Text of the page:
When I say this I start from the assumption that we will always be 'on the road', or in between. The latin verb for this is 'inter-esse', from which we have derived the word interesting. Since it is so common for us to be in between, I guess we left out the 'in between', for being too redundant. Just like you would not add to every person you meet that you were human. It shows. Or at least we think it does.
In our work we notice that it pays off to 'show it again', to allow people to discover what it means to be interesting (which is kind of a tautology in itself), to be part of an interesting life. Some clients tell us that elements of their environment are 'interesting again', that some parts of their lives are interesting again, and that some options they have right now are also interesting. These parts may or may not have changed. What has changed is the way they look at their lives and their world.
My question was how it could be useful for others to point out the difference between complex (needs more viewpoints than you and I can hold) and simple (I see!). An more interesting answer than whatever I can offer you could be another question, namely "what works for you?". The more I work with clients, as well as with the notions of complexity and simplicity, the more I have come to believe that it does not matter where you come from or where you want to go with your life. It matters where you are right now, it matters what you meet right now, and most of all, it matters what you do with it, right now.
Escaping the in-betweenness in exchange for some more understanding and control, I do not buy that. What I do buy is that every single day we get thousands of opportunities to notice things and to do something with them that makes us feel satisfied about what we have done with them. Whether it is about the air we breath, the food we eat, the people we talk to, the jobs we engage in, the routes we take, the thoughts we have and so on.
Maybe complexity and simplicity are just what they are: a way to make people notice what is here, to notice that in the wake of a complete understanding they might as well try to do the best they can in helping themselves and others and be proud about it.
A small anecdote to end this piece. On the last Solworld Conference I was listening to Mark McKergow talking about his new concept of rutenso ('working with constant change') and how it was linked to the world of Solution Focused Coaching and change within organizations. Mark was still developing the concept at that time. So in a way of challenging him I asked him how he would notice he would be on the right track. I cannot recall what Mark answered at that time, but I do know I felt dissatisfied with what he had said. Probably because Mark's map did not fit the map I was having of reality and I was disappointed that he we could not engage in enriching our maps further.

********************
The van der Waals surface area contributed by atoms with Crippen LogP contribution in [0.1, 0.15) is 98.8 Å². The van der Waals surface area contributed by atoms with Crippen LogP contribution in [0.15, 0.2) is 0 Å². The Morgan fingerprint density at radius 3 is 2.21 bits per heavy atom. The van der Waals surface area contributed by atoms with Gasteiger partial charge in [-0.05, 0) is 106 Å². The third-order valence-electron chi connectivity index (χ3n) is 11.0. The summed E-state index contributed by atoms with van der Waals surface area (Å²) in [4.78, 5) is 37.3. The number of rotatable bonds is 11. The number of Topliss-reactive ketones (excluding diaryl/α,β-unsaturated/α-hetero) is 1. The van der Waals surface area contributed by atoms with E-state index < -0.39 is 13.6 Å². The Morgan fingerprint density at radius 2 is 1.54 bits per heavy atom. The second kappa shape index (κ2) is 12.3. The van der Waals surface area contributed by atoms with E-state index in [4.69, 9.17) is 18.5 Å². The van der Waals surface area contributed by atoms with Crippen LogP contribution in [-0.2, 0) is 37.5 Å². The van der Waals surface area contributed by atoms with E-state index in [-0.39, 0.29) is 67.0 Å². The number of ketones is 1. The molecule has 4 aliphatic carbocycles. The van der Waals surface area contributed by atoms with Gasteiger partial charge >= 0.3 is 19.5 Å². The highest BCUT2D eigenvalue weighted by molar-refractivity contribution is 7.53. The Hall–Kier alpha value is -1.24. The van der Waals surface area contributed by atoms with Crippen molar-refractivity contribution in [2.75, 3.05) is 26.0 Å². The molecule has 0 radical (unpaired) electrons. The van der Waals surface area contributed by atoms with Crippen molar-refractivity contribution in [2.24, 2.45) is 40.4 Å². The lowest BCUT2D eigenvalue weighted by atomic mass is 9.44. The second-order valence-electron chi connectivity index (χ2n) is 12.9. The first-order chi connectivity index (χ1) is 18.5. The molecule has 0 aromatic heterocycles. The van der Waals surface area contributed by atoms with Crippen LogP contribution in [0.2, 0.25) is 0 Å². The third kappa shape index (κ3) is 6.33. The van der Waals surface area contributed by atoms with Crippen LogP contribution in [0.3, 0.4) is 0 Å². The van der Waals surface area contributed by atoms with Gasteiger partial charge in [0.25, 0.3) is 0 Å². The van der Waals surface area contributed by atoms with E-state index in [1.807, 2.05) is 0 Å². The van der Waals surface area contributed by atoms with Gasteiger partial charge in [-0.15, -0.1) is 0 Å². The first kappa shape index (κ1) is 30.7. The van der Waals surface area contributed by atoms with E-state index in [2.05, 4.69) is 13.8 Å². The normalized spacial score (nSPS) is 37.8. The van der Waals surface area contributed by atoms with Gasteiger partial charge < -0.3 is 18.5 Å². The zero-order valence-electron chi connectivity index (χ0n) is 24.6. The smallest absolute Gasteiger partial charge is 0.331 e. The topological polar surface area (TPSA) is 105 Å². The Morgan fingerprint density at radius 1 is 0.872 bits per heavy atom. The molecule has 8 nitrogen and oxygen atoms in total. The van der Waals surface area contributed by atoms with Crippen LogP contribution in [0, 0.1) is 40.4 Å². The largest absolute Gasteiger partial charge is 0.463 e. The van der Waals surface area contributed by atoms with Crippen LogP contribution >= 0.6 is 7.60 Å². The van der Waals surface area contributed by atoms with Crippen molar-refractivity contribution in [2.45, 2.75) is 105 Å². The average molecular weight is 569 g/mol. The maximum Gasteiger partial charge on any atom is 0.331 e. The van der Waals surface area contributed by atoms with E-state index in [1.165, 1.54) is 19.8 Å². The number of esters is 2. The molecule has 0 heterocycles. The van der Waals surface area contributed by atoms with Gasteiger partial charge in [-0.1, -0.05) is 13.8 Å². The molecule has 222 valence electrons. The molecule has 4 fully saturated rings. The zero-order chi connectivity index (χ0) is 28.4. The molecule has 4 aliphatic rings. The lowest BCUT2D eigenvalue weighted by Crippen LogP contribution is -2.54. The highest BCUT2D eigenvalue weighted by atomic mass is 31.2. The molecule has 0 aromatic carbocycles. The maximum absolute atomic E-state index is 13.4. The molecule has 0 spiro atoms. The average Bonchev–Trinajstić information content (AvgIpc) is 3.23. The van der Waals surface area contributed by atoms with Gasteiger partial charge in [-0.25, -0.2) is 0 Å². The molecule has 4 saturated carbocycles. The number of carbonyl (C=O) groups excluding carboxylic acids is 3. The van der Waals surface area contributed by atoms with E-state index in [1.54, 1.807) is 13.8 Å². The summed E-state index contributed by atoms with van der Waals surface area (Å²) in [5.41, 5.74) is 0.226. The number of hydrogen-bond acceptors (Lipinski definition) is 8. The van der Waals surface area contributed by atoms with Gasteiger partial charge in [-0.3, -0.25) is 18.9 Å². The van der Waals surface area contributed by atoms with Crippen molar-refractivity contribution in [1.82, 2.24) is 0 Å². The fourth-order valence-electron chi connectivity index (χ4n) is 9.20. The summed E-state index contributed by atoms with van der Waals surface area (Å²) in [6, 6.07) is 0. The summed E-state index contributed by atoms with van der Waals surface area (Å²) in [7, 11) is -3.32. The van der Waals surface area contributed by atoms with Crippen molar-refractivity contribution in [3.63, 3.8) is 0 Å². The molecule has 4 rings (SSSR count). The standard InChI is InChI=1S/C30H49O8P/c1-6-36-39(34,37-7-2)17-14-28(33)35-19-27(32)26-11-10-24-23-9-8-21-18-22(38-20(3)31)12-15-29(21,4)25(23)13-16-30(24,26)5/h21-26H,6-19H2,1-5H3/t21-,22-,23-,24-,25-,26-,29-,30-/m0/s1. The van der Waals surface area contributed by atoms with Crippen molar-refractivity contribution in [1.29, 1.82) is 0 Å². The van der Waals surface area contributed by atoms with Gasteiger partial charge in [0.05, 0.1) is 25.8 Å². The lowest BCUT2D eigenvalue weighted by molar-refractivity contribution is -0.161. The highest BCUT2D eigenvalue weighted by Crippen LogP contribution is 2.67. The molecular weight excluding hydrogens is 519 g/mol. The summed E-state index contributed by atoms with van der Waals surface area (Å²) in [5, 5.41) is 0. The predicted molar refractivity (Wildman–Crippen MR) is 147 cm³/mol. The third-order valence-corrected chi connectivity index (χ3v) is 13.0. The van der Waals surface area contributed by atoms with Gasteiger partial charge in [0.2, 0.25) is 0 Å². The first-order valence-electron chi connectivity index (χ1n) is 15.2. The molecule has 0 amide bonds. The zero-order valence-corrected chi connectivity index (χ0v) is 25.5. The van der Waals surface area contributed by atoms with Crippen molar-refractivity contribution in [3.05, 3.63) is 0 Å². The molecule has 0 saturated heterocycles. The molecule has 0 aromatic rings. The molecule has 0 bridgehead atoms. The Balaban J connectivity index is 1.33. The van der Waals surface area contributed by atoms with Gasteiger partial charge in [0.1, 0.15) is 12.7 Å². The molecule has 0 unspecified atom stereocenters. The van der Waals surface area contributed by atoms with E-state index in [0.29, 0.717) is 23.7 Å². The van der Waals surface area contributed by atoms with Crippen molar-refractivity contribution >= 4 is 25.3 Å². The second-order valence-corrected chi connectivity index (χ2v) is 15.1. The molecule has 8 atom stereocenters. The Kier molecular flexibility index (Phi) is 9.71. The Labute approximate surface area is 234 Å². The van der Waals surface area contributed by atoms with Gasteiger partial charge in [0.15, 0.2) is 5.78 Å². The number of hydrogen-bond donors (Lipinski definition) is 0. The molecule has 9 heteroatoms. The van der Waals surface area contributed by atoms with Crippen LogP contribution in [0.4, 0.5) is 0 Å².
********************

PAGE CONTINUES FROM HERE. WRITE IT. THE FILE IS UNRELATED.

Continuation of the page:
As it happened, Nora Bateson, Gregory Bateson's youngest daughter, was sitting next to me. And intuitively she had understood my frustration. She somehow knew what I was missing in Mark's story. She smiled and whispered that we had to meet up after the session to talk. For the rest of the session all I could think about was "What is she going to tell me?" When the session was over and we finally met at a coffee buffet, she looked me straight in the eyes and said: "never loose your curiosity and your willingness to look further".
These words kind of set me free. In a glimpse I saw that Mark's current map kept him moving (he was enthusiastic, he was inspiring others in his quest), it made his life (as well as that of many others) interesting. Who was I to presume that my map was more interesting than his?
I felt liberated, since in a way Nora had made Mark's story - as well as the stories of every one else - interesting.
Looking back upon what happened that day, I think I was invited to explore the question "what works for you?" even more than I was doing. And when engaging with clients it may turn out to be a good point to start there and stay there.
Somewhere in between.
I wish to credit and thank Michael Hjerth for introducing me to the notion of interestingness at a conference about the therapeutic alliance, last year in Bruges.